It's Wednesday afternoon and tomorrow is the performance of a show that I have been working on for about 6 weeks. It's called Dora and it's the story of a 28-year-old woman who, when given the opportunity to return to her home town for an incredible promotion, must first confront herself at four different ages to deal with the sordid memories of her growing-up years. This show is an actor's dream because of the range of emotions and energies you get to play, but as the performance date draws near, I'm starting to feel like I haven't gotten nearly as much out of it as I needed or wanted to.
Dora was abused as a child and had a rocky relationship with both of her parents; a part I've never had to play before. This show is unique for an actor in that a lot of the character work is done for you because the other characters themselves are Dora's mind and heart splayed out on a stage in front of her. To this point in the process I've understood the situation and the pain. I've felt with her, but I haven't been able to find it in myself to feel like her.
I'm still playing the part of an outside party; a feeling friend conveying on this woman's behalf, rather than taking her on and then telling my own story. Because of that my performance has been a little flat and disconnected; as though I were a really smart audience member rather than a product of the four girls in front of me. I haven't broken through and become her and now time is up.
My greatest fear with this show has nothing to do with the audience's reaction or how this show will or won't boost my reputation in the BYU theatre department. My greatest fear is that I will likely never get to play this part again, and I'm not giving Dora the integrity that the text demands. I don't want to look back on this role and wish that I could have done more.
I feel that about relationships in my life as well. I know that these frustrating plays and disappointing relationships really are an opportunity to learn, but sometimes I wish I didn't have to guinea pig it on such wonderful texts or such unforgettable people. I'll never get to play the role of Dora again; I'll never get to play the role of his best friend again—that high school boy I knew and left behind. The relationships in my life that haven't gone as planned have taught me more about myself and my own weaknesses and tendencies than any other experiences of my life, but why I had to lose some of the most incredible people I've ever known in the process is still a lesson I'm waiting to learn.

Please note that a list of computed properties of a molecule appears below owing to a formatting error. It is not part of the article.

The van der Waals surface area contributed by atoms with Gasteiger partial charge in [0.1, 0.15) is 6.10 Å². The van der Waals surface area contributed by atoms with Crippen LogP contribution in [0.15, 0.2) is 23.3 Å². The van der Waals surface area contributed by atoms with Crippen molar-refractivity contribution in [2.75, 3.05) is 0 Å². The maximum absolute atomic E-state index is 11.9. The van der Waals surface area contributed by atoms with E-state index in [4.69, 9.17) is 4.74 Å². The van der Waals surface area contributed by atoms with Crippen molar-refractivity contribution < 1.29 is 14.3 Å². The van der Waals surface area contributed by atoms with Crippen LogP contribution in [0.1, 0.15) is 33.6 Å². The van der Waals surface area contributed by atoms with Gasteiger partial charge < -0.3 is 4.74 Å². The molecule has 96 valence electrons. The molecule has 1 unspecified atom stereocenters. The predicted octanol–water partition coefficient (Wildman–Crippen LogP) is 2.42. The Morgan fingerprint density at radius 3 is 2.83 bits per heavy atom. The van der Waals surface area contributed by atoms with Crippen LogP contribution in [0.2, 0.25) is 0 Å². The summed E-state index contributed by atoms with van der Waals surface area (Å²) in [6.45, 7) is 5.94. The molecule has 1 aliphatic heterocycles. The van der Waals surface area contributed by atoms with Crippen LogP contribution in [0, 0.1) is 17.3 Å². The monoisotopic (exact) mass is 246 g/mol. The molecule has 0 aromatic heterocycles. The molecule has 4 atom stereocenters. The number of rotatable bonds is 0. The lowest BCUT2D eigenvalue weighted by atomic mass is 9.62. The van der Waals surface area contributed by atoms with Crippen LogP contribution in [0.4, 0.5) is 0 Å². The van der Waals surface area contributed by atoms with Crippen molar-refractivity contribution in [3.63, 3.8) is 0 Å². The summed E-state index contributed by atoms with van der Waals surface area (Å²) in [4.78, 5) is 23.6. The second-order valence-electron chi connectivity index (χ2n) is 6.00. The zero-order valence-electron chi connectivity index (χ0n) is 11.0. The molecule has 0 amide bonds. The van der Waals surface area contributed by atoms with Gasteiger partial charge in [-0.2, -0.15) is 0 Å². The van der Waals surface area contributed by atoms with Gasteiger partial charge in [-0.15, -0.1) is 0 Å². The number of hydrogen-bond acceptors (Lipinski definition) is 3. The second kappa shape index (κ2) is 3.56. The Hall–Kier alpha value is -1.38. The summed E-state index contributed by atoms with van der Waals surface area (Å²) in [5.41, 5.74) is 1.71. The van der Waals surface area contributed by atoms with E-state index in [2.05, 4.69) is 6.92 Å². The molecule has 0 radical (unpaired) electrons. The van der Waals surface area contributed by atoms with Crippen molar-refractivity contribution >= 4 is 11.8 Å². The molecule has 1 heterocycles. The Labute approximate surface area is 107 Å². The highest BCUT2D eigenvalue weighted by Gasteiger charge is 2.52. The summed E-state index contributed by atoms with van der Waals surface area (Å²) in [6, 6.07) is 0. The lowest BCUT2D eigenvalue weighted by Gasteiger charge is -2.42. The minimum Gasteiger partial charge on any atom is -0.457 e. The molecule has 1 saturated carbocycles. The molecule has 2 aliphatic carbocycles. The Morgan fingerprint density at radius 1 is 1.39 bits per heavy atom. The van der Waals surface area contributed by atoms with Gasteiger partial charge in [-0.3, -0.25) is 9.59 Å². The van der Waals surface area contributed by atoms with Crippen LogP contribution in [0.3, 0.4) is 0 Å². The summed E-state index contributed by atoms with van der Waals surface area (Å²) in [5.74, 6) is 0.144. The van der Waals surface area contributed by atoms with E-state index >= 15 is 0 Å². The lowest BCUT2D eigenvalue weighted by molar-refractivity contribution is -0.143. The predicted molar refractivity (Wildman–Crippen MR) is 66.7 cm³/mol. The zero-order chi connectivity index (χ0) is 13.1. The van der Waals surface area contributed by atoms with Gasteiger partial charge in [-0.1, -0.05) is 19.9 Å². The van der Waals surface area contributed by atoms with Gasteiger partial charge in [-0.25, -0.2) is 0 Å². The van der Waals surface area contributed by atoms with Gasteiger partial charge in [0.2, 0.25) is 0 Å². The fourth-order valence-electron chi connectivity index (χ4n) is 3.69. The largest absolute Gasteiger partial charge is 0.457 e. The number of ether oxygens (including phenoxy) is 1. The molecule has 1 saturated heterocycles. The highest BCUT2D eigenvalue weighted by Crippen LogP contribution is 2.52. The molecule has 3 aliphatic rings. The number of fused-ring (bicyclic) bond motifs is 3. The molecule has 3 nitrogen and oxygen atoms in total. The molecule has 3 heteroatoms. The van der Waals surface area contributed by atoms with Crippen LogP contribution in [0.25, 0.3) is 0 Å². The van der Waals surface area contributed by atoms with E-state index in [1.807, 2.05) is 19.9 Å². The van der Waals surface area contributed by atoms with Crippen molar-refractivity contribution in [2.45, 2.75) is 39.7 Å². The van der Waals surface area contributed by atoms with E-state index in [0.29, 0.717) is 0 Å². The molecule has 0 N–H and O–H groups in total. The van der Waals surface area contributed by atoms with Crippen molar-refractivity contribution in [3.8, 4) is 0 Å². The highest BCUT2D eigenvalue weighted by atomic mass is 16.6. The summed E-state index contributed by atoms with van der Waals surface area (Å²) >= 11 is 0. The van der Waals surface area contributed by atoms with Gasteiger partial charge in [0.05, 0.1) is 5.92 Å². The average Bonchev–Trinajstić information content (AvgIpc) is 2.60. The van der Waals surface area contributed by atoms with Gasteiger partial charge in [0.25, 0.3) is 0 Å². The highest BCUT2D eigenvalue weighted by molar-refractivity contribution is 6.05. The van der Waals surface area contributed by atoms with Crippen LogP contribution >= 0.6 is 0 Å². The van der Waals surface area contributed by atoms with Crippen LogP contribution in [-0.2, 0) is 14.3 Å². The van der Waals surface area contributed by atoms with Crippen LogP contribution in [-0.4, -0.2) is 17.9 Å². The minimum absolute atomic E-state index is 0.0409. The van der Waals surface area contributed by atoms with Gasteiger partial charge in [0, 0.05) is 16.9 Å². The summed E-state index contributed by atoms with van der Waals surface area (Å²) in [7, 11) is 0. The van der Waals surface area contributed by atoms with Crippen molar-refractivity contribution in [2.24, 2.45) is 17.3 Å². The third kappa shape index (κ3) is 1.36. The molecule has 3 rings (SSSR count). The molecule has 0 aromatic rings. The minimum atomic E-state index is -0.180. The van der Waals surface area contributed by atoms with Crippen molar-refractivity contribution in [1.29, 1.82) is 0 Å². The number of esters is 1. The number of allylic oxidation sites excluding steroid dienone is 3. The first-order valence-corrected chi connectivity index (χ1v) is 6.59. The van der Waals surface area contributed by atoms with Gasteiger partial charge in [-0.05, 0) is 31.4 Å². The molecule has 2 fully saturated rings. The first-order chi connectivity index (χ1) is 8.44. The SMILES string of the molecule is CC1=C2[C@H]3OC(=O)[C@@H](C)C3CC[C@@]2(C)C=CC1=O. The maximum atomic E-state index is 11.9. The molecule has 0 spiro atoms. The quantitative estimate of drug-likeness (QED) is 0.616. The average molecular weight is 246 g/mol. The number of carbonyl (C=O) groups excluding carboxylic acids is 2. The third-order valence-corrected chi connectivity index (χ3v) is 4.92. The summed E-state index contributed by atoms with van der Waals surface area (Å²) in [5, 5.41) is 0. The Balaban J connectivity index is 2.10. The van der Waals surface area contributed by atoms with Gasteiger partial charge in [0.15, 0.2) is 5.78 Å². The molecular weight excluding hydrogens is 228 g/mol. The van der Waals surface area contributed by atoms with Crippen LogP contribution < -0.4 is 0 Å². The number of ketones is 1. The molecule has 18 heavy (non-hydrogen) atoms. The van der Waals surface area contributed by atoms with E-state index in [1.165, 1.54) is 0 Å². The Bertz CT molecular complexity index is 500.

When asked what my favorite scripture is; I've started saying that it is John 11:35. Now, this isn't a cop out; it isn't me just picking a scripture that is easy to memorize and be done with it. John 11:35 reads “Jesus wept.” This is the time when Jesus comes to Mary and Martha and finds that Lazarus has died. Jesus knows that he has the power to raise Lazarus from the dead and that all will be well in just minutes, but that doesn't mean that Mary and Martha aren't legitimately hurting. Jesus weeps because he's validating their pain, a pain that he would know more acutely very soon thereafter. He knows we will find even better opportunities then the one's that are in front of us now, but it doesn't mean we aren't allowed to regret things or remember the pain of something long enough to learn from it.
I often wish that I could get the chance to save my encounters with certain plays and certain people for when I'm already a strong actor or a person expert in relationships, but something tells me that even the situations that I still sincerely regret flubbing up and haven't gotten over, were set up exactly as they should have been to affect me the way that they needed too. We aren't superhuman. Hard things are for our experience and shall be for our good, but Jesus wept and it's ok to regret and grieve. Know in the end, though, that Jesus weeps knowing something else is on the way and expects us to be ready to receive that something else when it comes.